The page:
The Films of Christopher Maclaine
Rating **** Masterpiece
By Fred Camper
Whether one's viewing a Hollywood epic or an avant-garde film poem, it's natural to identify with the images on the screen: give us a human figure or a space we can walk through and we'll bond with it, imagining that we're up there with the action. This is one of the filmmaker's primary tools: the commercial hack exploits it while the avant-gardist undercuts it, disrupting narrative continuity, for example. Most serious films lie somewhere in between, seducing the viewer and then turning away, startling one into thought.
Christopher Maclaine, a beat poet of the 1940s and '50s living in San Francisco, made only four films in his lifetime; the first and longest two--The End (1953), which is 35 minutes, and the 14-minute The Man Who Invented Gold (1957)--present the profoundest challenge to viewer identification I know of. Avoiding the extreme (though brilliant) conceptual anticinema of such filmmakers as Maurice Lemaitre, Maclaine tells stories based in social reality but in a manner so profoundly fragmented, so unnerving, as to give even viewers who've seen the works many times a series of perceptual shocks. Among the greatest films I've ever seen, these twin fables of doom and redemption are also unlike any others I know. After perhaps 20 viewings of The End over the past 30 years, I feel as if I'm only beginning to understand its greatness.
Yet Maclaine and his films have received scant recognition. According to the films' sole distributor, in the past decade The End has been rented twice for Chicago screenings and the other three haven't been rented for showings at all. Chicago Filmmakers' screening of Maclaine's complete works (Friday night only) could include some Chicago premieres. Maclaine isn't discussed in most standard film histories--no surprise, given their scant treatment of experimental work--but he doesn't even come up in most histories of avant-garde filmmaking. And of the two books on beat filmmaking that I know, one doesn't mention him at all and the other gives him less than half a page, mostly quoting the filmmaker Stan Brakhage and styling his name incorrectly, as Brakhage does, as "MacLaine."
Perhaps it's the extremely crude look of his films that puts people off. At first glance it doesn't seem Maclaine has given much thought to the framing, lighting, composition, or camera movement. And his editing--arguably his greatest talent--can seem sloppy, with its jittery rhythms, mismatched cuts, and sudden tangents. An impatient viewer might attribute these films to a careless, naive speed freak--which, sad to say, Maclaine also was.
I know of only four treatments of Maclaine in print that go beyond a few sentences. Jonas Mekas wrote a very short rave review in 1963, Brakhage offered enthusiastic appreciation in his 1989 book Film at Wit's End, and filmmaker J.J. Murphy has published two articles, one in Film Quarterly (Winter 1979-80) and the other in Film Culture (1983). What little is known about Maclaine's life is the result of Murphy's research. Born in Oklahoma in 1923, Maclaine graduated from the University of California at Berkeley in 1946 and soon founded a small literary magazine; he also published his poetry in other small magazines and in several books he had printed, the last in 1960. Frequently broke and dependent on friends, he cultivated the image of the mad artist; both Brakhage and Murphy compare him to Antonin Artaud. He became a drug casualty when methedrine was introduced into the Bay Area in the late 50s; much stronger than the amphetamines he'd previously taken, it caused permanent brain damage. When Brakhage describes visiting him in the early 60s, Maclaine sounds like the classic speed freak; at about that time he also made at least one suicide attempt. By the mid-60s he no longer recognized his friends, and in 1969, unable to care for himself, he was placed in a state institution, where he died in 1975.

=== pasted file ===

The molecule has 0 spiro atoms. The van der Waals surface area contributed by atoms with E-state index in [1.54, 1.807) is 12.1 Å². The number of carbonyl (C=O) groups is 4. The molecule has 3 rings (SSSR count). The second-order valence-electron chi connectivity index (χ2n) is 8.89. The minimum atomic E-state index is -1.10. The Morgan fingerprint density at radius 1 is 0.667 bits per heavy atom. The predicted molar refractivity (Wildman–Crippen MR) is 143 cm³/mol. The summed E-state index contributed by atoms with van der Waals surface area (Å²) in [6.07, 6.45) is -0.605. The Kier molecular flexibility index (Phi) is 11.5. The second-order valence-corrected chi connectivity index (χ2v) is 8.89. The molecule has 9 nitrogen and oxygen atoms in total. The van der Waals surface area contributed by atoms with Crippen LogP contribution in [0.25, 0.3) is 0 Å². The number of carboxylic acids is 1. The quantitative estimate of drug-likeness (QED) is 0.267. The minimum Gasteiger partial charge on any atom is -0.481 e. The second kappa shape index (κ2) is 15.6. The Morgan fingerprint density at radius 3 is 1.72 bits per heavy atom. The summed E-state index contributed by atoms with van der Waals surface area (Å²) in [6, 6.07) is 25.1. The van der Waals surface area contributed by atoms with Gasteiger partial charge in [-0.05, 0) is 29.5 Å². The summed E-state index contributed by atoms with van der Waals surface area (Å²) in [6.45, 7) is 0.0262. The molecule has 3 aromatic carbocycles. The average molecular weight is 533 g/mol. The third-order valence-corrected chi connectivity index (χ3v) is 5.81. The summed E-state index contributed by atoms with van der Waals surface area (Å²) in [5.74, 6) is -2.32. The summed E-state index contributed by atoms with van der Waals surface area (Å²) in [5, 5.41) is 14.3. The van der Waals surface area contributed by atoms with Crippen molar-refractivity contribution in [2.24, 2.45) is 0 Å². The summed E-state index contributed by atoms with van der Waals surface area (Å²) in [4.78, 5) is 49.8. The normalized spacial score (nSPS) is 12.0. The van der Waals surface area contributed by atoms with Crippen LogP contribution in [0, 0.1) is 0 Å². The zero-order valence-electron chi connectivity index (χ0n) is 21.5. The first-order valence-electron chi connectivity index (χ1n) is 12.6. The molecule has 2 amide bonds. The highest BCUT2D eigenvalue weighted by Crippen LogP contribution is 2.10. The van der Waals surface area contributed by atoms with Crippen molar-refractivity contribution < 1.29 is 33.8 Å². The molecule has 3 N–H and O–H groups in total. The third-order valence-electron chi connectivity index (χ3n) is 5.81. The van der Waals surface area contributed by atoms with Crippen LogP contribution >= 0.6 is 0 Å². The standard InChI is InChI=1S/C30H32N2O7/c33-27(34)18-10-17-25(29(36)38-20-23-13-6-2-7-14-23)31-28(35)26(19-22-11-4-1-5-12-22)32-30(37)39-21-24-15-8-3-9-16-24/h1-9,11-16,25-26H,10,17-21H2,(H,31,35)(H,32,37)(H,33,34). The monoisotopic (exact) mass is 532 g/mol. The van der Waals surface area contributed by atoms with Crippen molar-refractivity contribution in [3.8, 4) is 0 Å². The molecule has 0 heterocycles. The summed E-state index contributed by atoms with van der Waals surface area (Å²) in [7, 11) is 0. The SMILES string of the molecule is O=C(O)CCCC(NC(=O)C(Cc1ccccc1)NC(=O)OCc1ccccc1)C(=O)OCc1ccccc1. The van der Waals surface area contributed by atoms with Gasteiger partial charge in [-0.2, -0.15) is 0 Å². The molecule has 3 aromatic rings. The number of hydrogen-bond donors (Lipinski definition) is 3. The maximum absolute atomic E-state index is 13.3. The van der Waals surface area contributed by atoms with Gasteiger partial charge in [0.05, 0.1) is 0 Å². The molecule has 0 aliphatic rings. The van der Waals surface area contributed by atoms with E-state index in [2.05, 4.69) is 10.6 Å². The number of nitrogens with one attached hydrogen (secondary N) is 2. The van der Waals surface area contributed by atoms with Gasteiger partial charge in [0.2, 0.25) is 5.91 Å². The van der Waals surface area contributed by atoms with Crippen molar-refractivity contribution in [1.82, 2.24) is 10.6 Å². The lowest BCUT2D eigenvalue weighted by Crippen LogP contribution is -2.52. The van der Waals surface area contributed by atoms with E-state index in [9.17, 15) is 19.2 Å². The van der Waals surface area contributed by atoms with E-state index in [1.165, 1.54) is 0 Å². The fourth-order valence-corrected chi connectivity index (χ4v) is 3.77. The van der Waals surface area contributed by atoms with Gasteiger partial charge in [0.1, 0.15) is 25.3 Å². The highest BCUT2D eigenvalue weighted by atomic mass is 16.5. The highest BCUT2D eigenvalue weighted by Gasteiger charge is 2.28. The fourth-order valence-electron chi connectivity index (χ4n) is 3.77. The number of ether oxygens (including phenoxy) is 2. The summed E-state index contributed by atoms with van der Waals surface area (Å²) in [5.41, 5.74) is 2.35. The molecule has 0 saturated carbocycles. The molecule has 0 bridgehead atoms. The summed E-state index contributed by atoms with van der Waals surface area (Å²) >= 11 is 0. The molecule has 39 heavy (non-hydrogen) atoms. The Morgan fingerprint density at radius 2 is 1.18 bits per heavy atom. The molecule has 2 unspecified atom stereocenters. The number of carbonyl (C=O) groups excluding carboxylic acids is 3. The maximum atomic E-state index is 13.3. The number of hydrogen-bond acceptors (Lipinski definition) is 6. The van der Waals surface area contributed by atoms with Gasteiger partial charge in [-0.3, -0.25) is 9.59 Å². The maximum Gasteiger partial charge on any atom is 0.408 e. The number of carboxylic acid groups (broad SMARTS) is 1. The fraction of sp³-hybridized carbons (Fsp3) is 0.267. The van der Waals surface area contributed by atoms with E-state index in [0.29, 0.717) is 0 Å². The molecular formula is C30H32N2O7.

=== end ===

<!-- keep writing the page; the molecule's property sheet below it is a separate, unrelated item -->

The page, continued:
Perhaps it's meth that accounts for the decline in his films. The wonderful Scotch Hop (1959) is something of a letdown only after seeing his first two staggering, shattering masterpieces. In that film Maclaine intercuts a small band of bagpipers with other scenes, making the cheerleaders in a competition appear to dance to the bagpipes' rhythms. Scotch Hop is animated by a tension between synchronicity and asynchronicity--the rhythms of the images and the music converge, then diverge. Each image feels as if it were perched on a knife-edge between a world of smooth, lyrical dance and a world about to be torn apart. Beat (1958) is weaker, an odd if sometimes powerful essay on alienation whose lack of emotional focus seems to prove that Maclaine's films need some sort of center, if only for their fragments to fly away from.